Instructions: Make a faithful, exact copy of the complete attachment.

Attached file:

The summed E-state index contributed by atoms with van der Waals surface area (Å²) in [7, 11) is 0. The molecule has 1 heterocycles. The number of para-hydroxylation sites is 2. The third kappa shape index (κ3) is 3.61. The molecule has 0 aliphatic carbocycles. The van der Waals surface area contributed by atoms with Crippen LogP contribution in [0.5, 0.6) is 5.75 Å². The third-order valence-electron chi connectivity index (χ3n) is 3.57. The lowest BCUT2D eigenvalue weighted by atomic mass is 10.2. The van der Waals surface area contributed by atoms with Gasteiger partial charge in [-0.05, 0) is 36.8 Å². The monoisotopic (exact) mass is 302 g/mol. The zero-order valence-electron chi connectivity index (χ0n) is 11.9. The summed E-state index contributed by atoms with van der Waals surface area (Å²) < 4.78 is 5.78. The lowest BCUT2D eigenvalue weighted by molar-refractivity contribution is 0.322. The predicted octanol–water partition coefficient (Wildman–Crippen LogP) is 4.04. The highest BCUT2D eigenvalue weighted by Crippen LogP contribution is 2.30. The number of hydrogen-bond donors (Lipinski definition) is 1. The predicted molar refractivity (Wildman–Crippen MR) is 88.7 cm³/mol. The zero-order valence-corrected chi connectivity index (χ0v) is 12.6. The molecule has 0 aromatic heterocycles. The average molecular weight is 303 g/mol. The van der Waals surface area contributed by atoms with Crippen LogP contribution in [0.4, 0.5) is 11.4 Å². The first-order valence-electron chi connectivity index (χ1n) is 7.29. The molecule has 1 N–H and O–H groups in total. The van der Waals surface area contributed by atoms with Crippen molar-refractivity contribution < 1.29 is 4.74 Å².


The summed E-state index contributed by atoms with van der Waals surface area (Å²) in [7, 11) is 0. The molecule has 1 heterocycles. The number of para-hydroxylation sites is 2. The third kappa shape index (κ3) is 3.61. The molecule has 0 aliphatic carbocycles. The van der Waals surface area contributed by atoms with Crippen LogP contribution in [0.5, 0.6) is 5.75 Å². The third-order valence-electron chi connectivity index (χ3n) is 3.57. The lowest BCUT2D eigenvalue weighted by atomic mass is 10.2. The van der Waals surface area contributed by atoms with Gasteiger partial charge in [-0.05, 0) is 36.8 Å². The monoisotopic (exact) mass is 302 g/mol. The zero-order valence-electron chi connectivity index (χ0n) is 11.9. The summed E-state index contributed by atoms with van der Waals surface area (Å²) < 4.78 is 5.78. The lowest BCUT2D eigenvalue weighted by molar-refractivity contribution is 0.322. The predicted octanol–water partition coefficient (Wildman–Crippen LogP) is 4.04. The highest BCUT2D eigenvalue weighted by Crippen LogP contribution is 2.30. The number of hydrogen-bond donors (Lipinski definition) is 1. The predicted molar refractivity (Wildman–Crippen MR) is 88.7 cm³/mol. The zero-order valence-corrected chi connectivity index (χ0v) is 12.6. The molecule has 0 aromatic heterocycles. The average molecular weight is 303 g/mol. The van der Waals surface area contributed by atoms with Crippen LogP contribution in [0.4, 0.5) is 11.4 Å². The first-order valence-electron chi connectivity index (χ1n) is 7.29. The molecule has 1 N–H and O–H groups in total. The van der Waals surface area contributed by atoms with Crippen molar-refractivity contribution < 1.29 is 4.74 Å².